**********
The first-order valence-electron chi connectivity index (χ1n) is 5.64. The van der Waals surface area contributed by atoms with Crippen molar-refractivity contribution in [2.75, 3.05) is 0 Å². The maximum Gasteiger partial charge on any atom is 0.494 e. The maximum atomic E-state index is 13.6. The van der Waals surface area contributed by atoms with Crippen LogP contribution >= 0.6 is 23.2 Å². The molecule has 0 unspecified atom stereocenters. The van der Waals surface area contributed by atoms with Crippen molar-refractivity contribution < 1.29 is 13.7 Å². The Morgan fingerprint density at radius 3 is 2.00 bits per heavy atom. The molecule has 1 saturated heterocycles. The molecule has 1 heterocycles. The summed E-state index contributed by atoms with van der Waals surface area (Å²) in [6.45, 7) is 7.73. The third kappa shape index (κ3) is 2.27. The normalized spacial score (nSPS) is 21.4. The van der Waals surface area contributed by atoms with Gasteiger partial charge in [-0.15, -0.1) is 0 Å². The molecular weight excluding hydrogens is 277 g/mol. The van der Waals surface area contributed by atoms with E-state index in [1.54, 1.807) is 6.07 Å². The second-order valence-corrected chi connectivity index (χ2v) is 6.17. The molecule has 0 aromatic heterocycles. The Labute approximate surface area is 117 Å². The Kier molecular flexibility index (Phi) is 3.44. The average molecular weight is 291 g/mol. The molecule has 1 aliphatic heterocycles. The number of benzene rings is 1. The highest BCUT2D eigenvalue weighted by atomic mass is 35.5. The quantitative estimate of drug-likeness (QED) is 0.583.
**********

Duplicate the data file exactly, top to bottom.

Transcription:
The first-order valence-electron chi connectivity index (χ1n) is 5.64. The van der Waals surface area contributed by atoms with Crippen molar-refractivity contribution in [2.75, 3.05) is 0 Å². The maximum Gasteiger partial charge on any atom is 0.494 e. The maximum atomic E-state index is 13.6. The van der Waals surface area contributed by atoms with Crippen LogP contribution >= 0.6 is 23.2 Å². The molecule has 0 unspecified atom stereocenters. The van der Waals surface area contributed by atoms with Crippen molar-refractivity contribution < 1.29 is 13.7 Å². The Morgan fingerprint density at radius 3 is 2.00 bits per heavy atom. The molecule has 1 saturated heterocycles. The molecule has 1 heterocycles. The summed E-state index contributed by atoms with van der Waals surface area (Å²) in [6.45, 7) is 7.73. The third kappa shape index (κ3) is 2.27. The normalized spacial score (nSPS) is 21.4. The van der Waals surface area contributed by atoms with Gasteiger partial charge in [-0.15, -0.1) is 0 Å². The molecular weight excluding hydrogens is 277 g/mol. The van der Waals surface area contributed by atoms with E-state index in [1.54, 1.807) is 6.07 Å². The second-order valence-corrected chi connectivity index (χ2v) is 6.17. The molecule has 0 aromatic heterocycles. The Labute approximate surface area is 117 Å². The Kier molecular flexibility index (Phi) is 3.44. The average molecular weight is 291 g/mol. The molecule has 1 aliphatic heterocycles. The number of benzene rings is 1. The highest BCUT2D eigenvalue weighted by atomic mass is 35.5. The quantitative estimate of drug-likeness (QED) is 0.583.